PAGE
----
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Snow Peaker Stories: Pemba Sherpa

Written by: Savanna Frimoth

June 13th , 2022

Snow Peaker Stories: Pemba Sherpa

This summer, we’re exploring the Healing Power of Nature through a series of stories from the Yamai family and members of the Snow Peak community. This week, we’re sharing the story of Pemba Sherpa and the ways nature transformed his life. Read on to learn about Pemba, and check out his video interview for more.  

Albert Einstein once said: “Look deep into nature and you will understand everything better.” 

While I was a junior in college, I was diagnosed with anxiety disorder and agoraphobia. During that period, I developed constant panic attacks. I started working on myself by turning toward nature and examining the simplicity of the world around me.  I looked at ants that came into the house, observing them without judgment, just watching their path. I listened and watched the birds as they flew by the window. I watched the trees in a nearby park to understand what it means to be a tree. Without trees, birds would not exist, insects wouldn’t either, and neither would humans. Through these realizations, I developed a deep appreciation and compassion for everything. This immense love and compassion for nature's gifts became an important part of my journey. I started meditating on essential elements like the air that keeps us alive. Without it to breathe, the world would not exist. Slowly detaching from my human ego and moving closer to appreciation and love gave me the courage to push myself beyond my phobias. 

By taking one step at a time, despite how difficult and uncomfortable it felt, the love, compassion and appreciation for nature slowly overshadowed the fear. During this process, I developed an immense love for photography which helped me push my boundaries even further. I ventured to remote areas in order to capture beautiful images. My short hikes turned into backpacking trips. My backpacking trips evolved into a love for mountaineering and rock climbing. Things that once felt unattainable became my passions, and I started enjoying everything more than I feared it. My dedication to thankfulness allowed me to overcome my panic attacks and agoraphobia.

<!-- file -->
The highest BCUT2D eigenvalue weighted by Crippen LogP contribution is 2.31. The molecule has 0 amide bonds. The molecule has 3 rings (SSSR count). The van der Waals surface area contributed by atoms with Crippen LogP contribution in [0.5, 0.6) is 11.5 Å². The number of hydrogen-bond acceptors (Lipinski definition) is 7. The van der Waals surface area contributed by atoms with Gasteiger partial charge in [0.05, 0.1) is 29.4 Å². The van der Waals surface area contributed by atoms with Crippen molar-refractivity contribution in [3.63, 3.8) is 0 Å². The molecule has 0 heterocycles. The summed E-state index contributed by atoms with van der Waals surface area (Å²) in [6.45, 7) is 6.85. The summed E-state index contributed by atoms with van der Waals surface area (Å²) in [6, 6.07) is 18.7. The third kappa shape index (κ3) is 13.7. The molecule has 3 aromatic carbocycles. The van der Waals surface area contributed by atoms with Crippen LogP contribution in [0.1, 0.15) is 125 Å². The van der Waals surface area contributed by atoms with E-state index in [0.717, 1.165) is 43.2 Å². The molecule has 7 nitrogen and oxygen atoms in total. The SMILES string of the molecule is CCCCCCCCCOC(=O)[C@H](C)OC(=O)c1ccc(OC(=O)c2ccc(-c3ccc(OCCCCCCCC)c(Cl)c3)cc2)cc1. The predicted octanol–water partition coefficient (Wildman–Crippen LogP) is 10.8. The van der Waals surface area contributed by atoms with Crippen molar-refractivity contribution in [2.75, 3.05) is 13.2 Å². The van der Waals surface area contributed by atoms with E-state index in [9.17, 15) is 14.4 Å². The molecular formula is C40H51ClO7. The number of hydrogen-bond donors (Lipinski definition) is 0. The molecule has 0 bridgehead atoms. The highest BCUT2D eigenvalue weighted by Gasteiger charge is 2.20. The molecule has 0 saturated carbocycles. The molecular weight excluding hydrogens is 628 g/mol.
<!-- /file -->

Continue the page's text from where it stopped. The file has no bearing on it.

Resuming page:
Today, after all these years of work, I have triumphed over my phobic nature, and I feel more deeply rooted and connected to the world around me. Our modern society has created fast-paced and chaotic life. Our ideas of success center on greed and power. In many ways, we’ve lost sight of our core values and the very things that differentiate humans from other species on this planet.  

Humans are distinct in their ability to observe and express love, compassion, empathy, appreciation and thankfulness. However, the stresses of modern life have caused a significant increase in mental distress. I firmly believe that meditation and time in nature can have a significant positive impact on us all.  We need to balance the technology and conveniences of modern life with a connection to nature. By reconnecting with the rhythms of nature, we can create stronger bonds with one another and with our surroundings.

Words and photos by Ang Pemba Sherpa.